This is part two of our three post series on social media ROI. Last time we looked at how to measure your audience. Now we’ll look at the best ways to measure the amplification of your messages.
Amplification is a fancy word for shares. When people share your content they are amplifying it, showing it to an audience that you may not reach on your own.
I always liken amplification to word-of-mouth marketing. People may not be endorsing you directly, but they are spreading the word about you when they share your content.
The value of amplification doesn’t just lie in the number of shares but also in who is sharing it and how much they influence your buyers.
What You Should Measure?
As you will see later on, there are lots of metrics that you can measure but the key ones for amplification are:
- Number of social network shares of your posts
- Number of social network posts linking to your website
- Number of shares from social buttons on your website
Measuring Twitter for Amplification
From the analytics dashboard, click on ‘Tweets’ in the top menu bar.
On the right-hand side, you can see headline statistics about your RTs. As you can see, I have received 58 retweets in the last 28 days with a peak over the last three days.
Click ‘Top Tweets’ to view your most popular tweets.
To dive deeper into these statistics, download a csv by clicking ‘export data’ at the top right-hand side of the screen.
Open this file in Excel and you start examining the data in more detail.
My first step is always to sort results by retweets and link clicks.
To easily see the retweets related to my business, I highlight any pointing to my own properties. These include my websites and YouTube channel.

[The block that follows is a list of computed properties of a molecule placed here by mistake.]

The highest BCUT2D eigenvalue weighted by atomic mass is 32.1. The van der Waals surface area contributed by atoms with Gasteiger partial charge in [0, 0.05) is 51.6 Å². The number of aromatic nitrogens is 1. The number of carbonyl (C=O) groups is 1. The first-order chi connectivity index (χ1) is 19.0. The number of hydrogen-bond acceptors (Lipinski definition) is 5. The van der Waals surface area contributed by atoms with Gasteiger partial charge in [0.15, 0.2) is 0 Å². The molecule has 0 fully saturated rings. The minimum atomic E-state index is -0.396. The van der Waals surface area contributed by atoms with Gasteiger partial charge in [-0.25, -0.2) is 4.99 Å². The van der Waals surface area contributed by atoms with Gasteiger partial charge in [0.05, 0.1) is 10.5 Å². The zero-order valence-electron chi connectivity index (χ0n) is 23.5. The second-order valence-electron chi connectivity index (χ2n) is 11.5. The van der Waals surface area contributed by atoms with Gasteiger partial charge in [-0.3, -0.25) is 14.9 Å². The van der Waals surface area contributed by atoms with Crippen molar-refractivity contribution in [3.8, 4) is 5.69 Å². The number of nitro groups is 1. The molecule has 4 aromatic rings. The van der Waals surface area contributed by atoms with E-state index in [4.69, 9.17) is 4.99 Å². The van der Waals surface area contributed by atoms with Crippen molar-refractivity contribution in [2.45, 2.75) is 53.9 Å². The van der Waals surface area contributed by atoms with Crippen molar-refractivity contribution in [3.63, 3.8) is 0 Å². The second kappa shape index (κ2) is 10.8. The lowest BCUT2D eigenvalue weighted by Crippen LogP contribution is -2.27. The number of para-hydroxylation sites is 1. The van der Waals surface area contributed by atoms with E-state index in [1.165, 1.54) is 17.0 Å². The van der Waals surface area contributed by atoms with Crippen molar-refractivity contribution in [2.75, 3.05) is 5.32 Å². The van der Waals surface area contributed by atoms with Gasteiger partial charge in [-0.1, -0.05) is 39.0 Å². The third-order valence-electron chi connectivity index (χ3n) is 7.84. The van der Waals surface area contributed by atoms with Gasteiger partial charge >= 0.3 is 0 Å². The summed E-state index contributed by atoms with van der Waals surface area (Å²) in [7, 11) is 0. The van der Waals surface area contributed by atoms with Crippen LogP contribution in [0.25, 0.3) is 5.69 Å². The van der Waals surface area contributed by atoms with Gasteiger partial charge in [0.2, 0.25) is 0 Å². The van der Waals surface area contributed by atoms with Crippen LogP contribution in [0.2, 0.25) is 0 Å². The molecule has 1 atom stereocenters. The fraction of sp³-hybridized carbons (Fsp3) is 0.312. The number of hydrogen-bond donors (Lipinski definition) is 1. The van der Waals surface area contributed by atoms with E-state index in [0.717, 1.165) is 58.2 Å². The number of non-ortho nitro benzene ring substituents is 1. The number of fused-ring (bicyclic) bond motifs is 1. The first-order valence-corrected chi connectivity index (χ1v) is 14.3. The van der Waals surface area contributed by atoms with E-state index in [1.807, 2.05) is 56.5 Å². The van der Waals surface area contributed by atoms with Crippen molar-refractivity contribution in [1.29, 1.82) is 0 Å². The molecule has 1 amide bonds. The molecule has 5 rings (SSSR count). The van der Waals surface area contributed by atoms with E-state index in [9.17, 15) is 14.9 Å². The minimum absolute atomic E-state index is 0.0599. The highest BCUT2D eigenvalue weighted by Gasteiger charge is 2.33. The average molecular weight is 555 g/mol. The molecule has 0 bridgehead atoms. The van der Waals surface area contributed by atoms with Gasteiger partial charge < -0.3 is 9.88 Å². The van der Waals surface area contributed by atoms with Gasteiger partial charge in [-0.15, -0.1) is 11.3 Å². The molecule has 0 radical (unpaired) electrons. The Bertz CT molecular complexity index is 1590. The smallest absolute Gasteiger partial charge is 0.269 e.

From this I can see that I have driven a total of 11 clicks to my sites from these retweeted tweets.
One tweet stands out: it only received one retweet but generated 7 clickthroughs. Time to look at this tweet in more detail.
Now I know who was behind the epic retweet that drove traffic to my site: Take a bow Darragh Doyle!
Of course the number of clicks may not correlate to that user at all. Perhaps the wording of the tweet was effective, or perhaps it was the hashtags I used. Even so, it’s worth putting Darragh on my influencers list. The tweet reached 1,668 users as a result of both my tweet and his retweet.
It’s not just clicks to my own website that are important. Anything that I tweet that gets shared is adding to brand awareness and the amplification of my message.
The tweet above got the most link clicks out of all the retweets but the second most clicked tweet also only got one RT. Interestingly, it also reached far fewer people. Whereas the tweet to my site shared by Darragh reached 1,668 people the second one only reached 329.
My guess is that this tweet was popular because of the wording and timing of the tweet rather than the power of the retweet. This tweet relates to a campaign from a charity. Perhaps I should be more charitable in future.
Twitter analytics tells you about retweets. But what do the analytics tell you about people who share links to your website that don’t retweet or include your username? To find out how many people are sharing links to your website, go to Twitter search and search for your domain name.
In the example below, I searched for ‘spiderworking.com’
Click on the ‘Live’ tab to see tweets mentioning any link to your website in chronological order.
This is a great free way to keep an eye on people sharing your content. The downside is you have to do it manually every time.
If you want something more automated, try AgoraPulse. There, you simply on your Twitter bio on the left-hand side and select ‘Monitoring’.
To set up a search for mentions of your website click ‘Searches’ on the right-hand side.
When a window appears, click the pencil next to ‘Website.’
Now enter the name of your website (no need to add the http:// or the www.) and save.